Working on a distributed team means that often the best way to share new results is via video captures of simulations. Previously I would do this by dumping uncompressed frames from OpenGL to disk, and then compressing with FFmpeg. I prefer this over tools like Fraps because it gives more control over compression quality, and has no watermarking or time limits.
The problem with this method is simply that saving uncompressed frames generates a large amount of data that quickly fills up the write cache and slows down the whole system during capture, it also makes FFmpeg disk bound on reads during encoding.
Thankfully there is a better alternative, by using a direct pipe between the app and FFmpeg you can avoid this disk IO entirely. I couldn't find a concise example of this on the web, so here's how to do it in a Win32 GLUT app.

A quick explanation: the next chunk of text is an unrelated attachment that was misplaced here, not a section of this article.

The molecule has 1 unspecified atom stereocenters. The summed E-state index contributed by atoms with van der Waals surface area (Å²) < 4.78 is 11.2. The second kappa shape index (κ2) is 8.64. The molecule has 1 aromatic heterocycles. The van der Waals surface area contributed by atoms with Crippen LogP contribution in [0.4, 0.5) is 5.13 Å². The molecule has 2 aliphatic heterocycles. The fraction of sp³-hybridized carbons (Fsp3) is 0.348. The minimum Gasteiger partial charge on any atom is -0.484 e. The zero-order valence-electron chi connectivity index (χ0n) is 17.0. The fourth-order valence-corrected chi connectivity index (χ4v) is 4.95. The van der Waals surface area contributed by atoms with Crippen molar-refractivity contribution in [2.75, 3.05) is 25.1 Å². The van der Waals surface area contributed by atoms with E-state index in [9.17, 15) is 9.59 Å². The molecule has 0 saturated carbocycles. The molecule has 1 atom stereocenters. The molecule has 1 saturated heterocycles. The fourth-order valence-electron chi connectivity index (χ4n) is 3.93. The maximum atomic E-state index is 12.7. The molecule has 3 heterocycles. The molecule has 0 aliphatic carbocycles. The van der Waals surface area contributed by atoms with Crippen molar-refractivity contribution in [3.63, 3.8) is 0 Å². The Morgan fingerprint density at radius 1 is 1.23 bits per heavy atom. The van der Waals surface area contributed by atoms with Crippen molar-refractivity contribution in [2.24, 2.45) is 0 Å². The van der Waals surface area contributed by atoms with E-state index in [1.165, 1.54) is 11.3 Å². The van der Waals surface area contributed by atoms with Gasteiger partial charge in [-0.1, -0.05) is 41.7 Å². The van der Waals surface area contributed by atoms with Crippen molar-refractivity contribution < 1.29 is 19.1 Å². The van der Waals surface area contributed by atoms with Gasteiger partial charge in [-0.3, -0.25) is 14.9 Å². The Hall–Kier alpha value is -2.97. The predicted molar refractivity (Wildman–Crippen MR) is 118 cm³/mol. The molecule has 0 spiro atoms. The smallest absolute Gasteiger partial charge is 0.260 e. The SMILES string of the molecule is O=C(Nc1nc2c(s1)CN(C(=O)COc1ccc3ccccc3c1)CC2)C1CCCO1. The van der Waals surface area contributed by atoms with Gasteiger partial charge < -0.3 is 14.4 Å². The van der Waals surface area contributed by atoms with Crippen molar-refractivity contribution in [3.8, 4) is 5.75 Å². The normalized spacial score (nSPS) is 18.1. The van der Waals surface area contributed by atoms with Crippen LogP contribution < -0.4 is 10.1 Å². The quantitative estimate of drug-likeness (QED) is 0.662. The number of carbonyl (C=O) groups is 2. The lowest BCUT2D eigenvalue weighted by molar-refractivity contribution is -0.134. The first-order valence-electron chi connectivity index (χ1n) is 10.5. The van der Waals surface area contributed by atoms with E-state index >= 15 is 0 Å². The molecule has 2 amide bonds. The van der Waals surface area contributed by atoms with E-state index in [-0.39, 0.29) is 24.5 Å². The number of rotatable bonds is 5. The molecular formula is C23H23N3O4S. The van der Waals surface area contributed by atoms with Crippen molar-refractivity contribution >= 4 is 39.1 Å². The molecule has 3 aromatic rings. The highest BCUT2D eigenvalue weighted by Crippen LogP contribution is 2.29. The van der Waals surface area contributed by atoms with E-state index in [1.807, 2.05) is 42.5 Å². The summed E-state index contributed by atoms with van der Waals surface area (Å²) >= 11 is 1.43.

#include <stdio.h> // start ffmpeg telling it to expect raw rgba 720p-60hz frames // -i - tells it to read frames from stdin const char* cmd = "ffmpeg -r 60 -f rawvideo -pix_fmt rgba -s 1280x720 -i - " "-threads 0 -preset fast -y -pix_fmt yuv420p -crf 21 -vf vflip output.mp4"; // open pipe to ffmpeg's stdin in binary write mode FILE* ffmpeg = _popen(cmd, "wb"); int* buffer = new int[width*height];
After rendering each frame, grab back the framebuffer and send it straight to the encoder:
glutSwapBuffers(); glReadPixels(0, 0, width, height, GL_RGBA, GL_UNSIGNED_BYTE, buffer); fwrite(buffer, sizeof(int)*width*height, 1, ffmpeg);
When you're done, just close the stream as follows:
With these settings FFmpeg generates a nice H.264 compressed mp4 file, and almost manages to keep up with my real-time simulations.
This has has vastly improved my workflow, so I hope someone else finds it useful.
Update: Added -pix_fmt yuv420p to the output params to generate files compatible with Windows Media Player and Quicktime.
Update: For OSX / Linux, change:
FILE* ffmpeg = _popen(cmd, "wb");into
FILE* ffmpeg = popen(cmd, "w");